Content Marketing

6 Ways to Create a Superior Nonprofit Donor Experience

customer experience

Are you aware that one of the hottest things in for-profit management over the past 5 – 10 years or so is “customer experience?” There’s an entire industry that’s grown up around it.

It’s something that goes beyond customer service.

Customer service is to an outbound marketing world what customer experience is to an inbound marketing world. The former you do to your constituents; the latter you do with them.

You may be asking why this is important.

Post digital revolution, nonprofits must adapt to the realities of inbound marketing. The way people find and engage with you in a constantly connected, networked marketplace has changed. Your constituencies crave interaction. And meaning. And, gosh darn it, they want you to make them feel good!

They want a full-bore, positive experience with you.

Fail to deliver?  They’ll go elsewhere. 

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5 Strategies to Improve Nonprofit Use of Donor Data

I cannot tell you how many times I begin a consultation with a small nonprofit, only to discover they have no real donor database.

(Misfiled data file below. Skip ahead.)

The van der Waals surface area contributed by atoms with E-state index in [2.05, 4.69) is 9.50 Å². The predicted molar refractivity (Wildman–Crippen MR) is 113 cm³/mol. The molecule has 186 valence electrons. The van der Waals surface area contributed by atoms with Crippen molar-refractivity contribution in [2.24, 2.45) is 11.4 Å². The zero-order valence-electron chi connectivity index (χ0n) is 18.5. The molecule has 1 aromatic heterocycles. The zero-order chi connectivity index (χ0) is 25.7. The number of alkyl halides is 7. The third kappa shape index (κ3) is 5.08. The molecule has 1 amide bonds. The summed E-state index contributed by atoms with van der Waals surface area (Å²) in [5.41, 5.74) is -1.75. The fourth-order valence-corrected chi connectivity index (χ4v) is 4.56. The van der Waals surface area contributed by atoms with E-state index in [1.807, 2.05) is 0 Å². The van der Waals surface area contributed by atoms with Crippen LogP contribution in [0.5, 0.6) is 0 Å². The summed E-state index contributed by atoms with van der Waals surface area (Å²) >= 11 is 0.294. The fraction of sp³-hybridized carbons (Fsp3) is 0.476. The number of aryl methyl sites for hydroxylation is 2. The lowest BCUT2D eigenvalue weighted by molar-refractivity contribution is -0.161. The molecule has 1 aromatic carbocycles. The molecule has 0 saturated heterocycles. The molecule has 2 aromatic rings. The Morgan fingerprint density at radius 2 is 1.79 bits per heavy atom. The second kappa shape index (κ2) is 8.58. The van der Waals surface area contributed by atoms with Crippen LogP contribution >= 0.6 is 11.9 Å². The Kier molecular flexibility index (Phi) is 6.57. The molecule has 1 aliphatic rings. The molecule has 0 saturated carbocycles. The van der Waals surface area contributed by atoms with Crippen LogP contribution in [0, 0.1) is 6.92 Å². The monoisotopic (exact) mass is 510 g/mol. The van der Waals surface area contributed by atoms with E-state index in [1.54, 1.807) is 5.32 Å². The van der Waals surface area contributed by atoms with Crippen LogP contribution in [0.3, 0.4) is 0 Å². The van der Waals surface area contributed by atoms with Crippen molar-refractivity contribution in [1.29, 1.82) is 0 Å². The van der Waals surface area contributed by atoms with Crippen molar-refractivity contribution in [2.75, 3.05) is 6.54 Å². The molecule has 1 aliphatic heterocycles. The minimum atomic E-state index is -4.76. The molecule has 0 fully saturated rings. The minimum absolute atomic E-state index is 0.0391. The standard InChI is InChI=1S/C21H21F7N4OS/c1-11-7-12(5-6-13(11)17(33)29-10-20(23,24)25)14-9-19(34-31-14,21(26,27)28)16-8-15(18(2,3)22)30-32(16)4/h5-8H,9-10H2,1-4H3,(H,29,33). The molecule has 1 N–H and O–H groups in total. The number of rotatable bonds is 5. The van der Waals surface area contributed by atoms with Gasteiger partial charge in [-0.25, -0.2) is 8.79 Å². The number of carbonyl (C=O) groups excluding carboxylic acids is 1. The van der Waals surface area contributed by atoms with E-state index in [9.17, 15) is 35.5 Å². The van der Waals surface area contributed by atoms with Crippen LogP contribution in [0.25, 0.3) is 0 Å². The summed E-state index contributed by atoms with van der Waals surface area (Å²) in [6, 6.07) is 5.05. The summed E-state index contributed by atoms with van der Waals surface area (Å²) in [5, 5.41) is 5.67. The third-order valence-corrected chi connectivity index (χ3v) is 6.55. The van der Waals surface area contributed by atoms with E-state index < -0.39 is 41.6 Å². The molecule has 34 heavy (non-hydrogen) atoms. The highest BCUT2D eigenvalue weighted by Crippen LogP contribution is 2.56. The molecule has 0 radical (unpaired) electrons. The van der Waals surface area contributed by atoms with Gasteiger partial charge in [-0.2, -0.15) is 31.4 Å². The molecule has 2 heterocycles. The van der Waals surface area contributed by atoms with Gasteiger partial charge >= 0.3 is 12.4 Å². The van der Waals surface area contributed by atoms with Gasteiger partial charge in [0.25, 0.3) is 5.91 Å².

They’re still using Excel or Filemaker or something that was developed for the program or finance department many moons ago.

I also find many nonprofits that do have a decent fundraising database, but they aren’t really using it to their advantage.

It’s the equivalent of having a 747; then using it to drive down the block to the corner store.

If you’re not exactly maximizing the resources you have, or if you simply don’t have the resources you need, it’s going to adversely affect your fundraising results.

We live in an era of ‘Big Data.’ Which means that understanding why data is important, what data is most meaningful to you, and how to prioritize data collection and evaluation strategies to help you reach your goals has never been more important.

If your fundraising and marketing strategy is not currently undergirded by data, I guarantee you’re missing opportunities, working inefficiently and leaving money on the table.

Could you use a bit of guidance?

Read on…

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